Forgot calcium? Admission ionized-calcium in two civilian randomized controlled trials of pre-hospital plasma for traumatic hemorrhagic shock

University of Colorado. University of Pittsburgh. Ernest E. Moore Shock Trauma Center at Denver Health. Combat Casualty Care Research Program, US Army Medical Research Materiel Command, Fort Detrick, Maryland.

The journal of trauma and acute care surgery. 2020

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BACKGROUND Randomized clinical trials(RCTs) support the use of pre-hospital plasma in traumatic hemorrhagic shock, especially in long transports. The citrate added to plasma binds with calcium, yet most pre-hospital trauma protocols have no guidelines for calcium replacement. We reviewed the experience of two recent pre-hospital plasma RCTs regarding admission ionized-calcium (i-Ca) blood levels and its impact on survival. We hypothesized that pre-hospital plasma is associated with hypocalcemia, which in turn is associated with lower survival. METHODS We studied patients enrolled in two institutions participating in pre-hospital plasma RCTs (Control=Standard-of-care; Experimental=Plasma), with i-Ca collected prior to calcium supplementation. Adults with traumatic hemorrhagic shock(SBP≤70 mmHg or 71-90mmHg+HR≥108bpm) were eligible. We use generalized linear mixed models with random intercepts and Cox proportional hazards models with robust standard errors to account for clustered data by institution. Hypocalcemia was defined as i-Ca<1.0mmol/L. RESULTS Of 160 subjects(76% men), 48% received pre-hospital plasma, median age 40years(IQR:28-53), 71% suffered blunt trauma, median ISS=22(IQR:17-34). Pre-hospital plasma and control patients were similar regarding age, sex, ISS, blunt mechanism, and brain injury. Pre-hospital plasma recipients had significantly higher rates of hypocalcemia compared to controls (53% vs 36%, Adjusted Relative Risk, aRR=1.48; 95%CI: 1.03-2.12, p=0.03). Severe hypocalcemia was significantly associated with decreased survival(Adjusted Hazard Ratio:1.07;95%CI:1.02-1.13, p=0.01) and massive transfusion(aRR= 2.70;95%CI:1.13-6.46, p=0.03), after adjustment for confounders(randomization group, age, ISS, and shock index). CONCLUSION Pre-hospital plasma in civilian trauma is associated with hypocalcemia, which in turn predicts lower survival and massive transfusion. These data underscore the need for explicit calcium supplementation guidelines in pre-hospital hemotherapy. LEVEL OF EVIDENCE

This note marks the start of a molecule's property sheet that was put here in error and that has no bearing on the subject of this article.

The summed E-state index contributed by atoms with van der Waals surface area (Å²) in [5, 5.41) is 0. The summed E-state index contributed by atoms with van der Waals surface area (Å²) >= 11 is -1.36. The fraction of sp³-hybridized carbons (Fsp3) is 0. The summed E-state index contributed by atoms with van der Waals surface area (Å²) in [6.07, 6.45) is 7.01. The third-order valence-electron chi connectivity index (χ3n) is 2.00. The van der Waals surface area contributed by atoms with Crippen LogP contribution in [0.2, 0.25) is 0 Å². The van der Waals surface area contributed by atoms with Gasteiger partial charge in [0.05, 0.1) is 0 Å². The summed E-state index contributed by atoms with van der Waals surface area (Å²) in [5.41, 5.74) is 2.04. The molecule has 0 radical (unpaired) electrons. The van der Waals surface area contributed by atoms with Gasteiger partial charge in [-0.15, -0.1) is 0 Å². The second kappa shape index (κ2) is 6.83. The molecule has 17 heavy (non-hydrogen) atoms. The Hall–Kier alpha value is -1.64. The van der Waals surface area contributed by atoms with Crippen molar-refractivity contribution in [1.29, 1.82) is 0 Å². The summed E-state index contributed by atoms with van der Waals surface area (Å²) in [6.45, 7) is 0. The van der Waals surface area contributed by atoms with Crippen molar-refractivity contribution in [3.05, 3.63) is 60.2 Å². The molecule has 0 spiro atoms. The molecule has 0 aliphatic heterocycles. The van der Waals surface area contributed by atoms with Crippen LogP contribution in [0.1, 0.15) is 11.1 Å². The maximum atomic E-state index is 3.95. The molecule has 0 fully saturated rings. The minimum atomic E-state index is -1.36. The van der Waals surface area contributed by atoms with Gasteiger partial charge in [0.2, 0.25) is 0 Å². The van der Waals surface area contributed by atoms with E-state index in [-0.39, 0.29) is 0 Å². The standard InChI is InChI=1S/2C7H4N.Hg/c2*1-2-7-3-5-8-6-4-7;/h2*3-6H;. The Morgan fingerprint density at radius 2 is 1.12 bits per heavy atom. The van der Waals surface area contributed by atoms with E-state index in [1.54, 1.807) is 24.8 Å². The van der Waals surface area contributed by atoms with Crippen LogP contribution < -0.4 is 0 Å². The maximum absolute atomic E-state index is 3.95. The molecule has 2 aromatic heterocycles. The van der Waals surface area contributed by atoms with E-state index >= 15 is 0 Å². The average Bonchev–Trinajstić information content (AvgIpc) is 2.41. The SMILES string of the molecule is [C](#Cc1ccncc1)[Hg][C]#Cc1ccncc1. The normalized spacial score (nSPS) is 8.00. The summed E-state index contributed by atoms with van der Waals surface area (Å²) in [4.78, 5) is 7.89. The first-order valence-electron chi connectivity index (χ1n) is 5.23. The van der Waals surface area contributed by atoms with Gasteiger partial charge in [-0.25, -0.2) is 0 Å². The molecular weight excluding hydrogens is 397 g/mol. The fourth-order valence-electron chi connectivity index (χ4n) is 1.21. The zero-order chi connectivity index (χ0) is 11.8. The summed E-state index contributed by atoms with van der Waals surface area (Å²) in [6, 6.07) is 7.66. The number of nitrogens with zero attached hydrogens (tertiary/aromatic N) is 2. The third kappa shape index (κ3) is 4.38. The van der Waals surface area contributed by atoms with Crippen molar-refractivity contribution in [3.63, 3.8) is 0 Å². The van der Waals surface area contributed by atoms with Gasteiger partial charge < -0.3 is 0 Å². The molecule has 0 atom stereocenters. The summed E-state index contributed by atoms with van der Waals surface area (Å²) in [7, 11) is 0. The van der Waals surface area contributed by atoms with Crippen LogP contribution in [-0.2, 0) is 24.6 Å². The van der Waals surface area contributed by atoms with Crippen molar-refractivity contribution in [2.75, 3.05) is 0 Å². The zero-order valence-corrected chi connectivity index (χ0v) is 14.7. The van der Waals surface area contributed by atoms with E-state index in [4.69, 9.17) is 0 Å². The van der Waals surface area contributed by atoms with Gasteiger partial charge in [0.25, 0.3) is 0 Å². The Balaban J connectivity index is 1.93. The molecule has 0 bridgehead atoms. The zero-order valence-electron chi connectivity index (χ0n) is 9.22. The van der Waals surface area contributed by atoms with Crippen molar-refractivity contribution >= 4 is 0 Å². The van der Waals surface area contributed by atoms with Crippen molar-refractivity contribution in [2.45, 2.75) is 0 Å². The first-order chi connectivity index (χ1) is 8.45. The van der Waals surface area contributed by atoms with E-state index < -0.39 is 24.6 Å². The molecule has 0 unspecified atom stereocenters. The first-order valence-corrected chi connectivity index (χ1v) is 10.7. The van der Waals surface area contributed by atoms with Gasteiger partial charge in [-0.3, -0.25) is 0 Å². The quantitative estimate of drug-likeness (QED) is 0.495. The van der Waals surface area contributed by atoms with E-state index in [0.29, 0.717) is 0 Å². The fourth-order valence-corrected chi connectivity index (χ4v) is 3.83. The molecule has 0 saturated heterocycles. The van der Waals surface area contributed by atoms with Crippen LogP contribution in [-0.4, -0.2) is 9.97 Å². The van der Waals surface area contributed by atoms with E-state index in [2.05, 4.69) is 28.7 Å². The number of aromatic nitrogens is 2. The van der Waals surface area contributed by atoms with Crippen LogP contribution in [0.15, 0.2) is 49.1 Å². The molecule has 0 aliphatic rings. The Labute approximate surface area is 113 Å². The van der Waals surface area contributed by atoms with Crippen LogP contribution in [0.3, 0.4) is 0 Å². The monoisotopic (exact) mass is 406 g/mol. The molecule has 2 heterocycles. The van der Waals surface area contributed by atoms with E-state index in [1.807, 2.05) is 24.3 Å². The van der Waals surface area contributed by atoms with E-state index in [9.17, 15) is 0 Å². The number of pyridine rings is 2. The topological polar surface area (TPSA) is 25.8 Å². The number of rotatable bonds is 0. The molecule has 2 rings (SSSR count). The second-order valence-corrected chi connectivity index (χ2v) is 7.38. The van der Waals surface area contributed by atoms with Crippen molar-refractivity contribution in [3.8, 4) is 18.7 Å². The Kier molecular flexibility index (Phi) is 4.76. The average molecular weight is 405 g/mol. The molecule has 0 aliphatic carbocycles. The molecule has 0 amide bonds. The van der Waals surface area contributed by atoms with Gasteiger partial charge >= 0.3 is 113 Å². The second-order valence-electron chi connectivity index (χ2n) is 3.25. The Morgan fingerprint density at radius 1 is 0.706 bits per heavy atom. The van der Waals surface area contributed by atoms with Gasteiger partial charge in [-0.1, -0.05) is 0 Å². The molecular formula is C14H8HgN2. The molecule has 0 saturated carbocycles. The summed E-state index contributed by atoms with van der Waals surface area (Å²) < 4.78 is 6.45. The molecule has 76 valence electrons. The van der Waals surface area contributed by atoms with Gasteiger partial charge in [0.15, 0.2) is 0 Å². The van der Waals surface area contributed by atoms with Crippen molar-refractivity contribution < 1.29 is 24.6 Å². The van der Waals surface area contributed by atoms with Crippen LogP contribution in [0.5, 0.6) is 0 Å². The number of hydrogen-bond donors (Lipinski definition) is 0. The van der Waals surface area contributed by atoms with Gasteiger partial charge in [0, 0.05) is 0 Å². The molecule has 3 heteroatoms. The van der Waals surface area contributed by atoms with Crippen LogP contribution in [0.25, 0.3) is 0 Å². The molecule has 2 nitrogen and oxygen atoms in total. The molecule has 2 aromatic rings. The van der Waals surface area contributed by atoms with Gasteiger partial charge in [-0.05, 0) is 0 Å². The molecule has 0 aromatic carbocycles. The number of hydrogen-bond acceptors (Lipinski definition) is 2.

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Language : eng
Credits : Bibliographic data from MEDLINE®/PubMed®, a database of the U.S. National Library of Medicine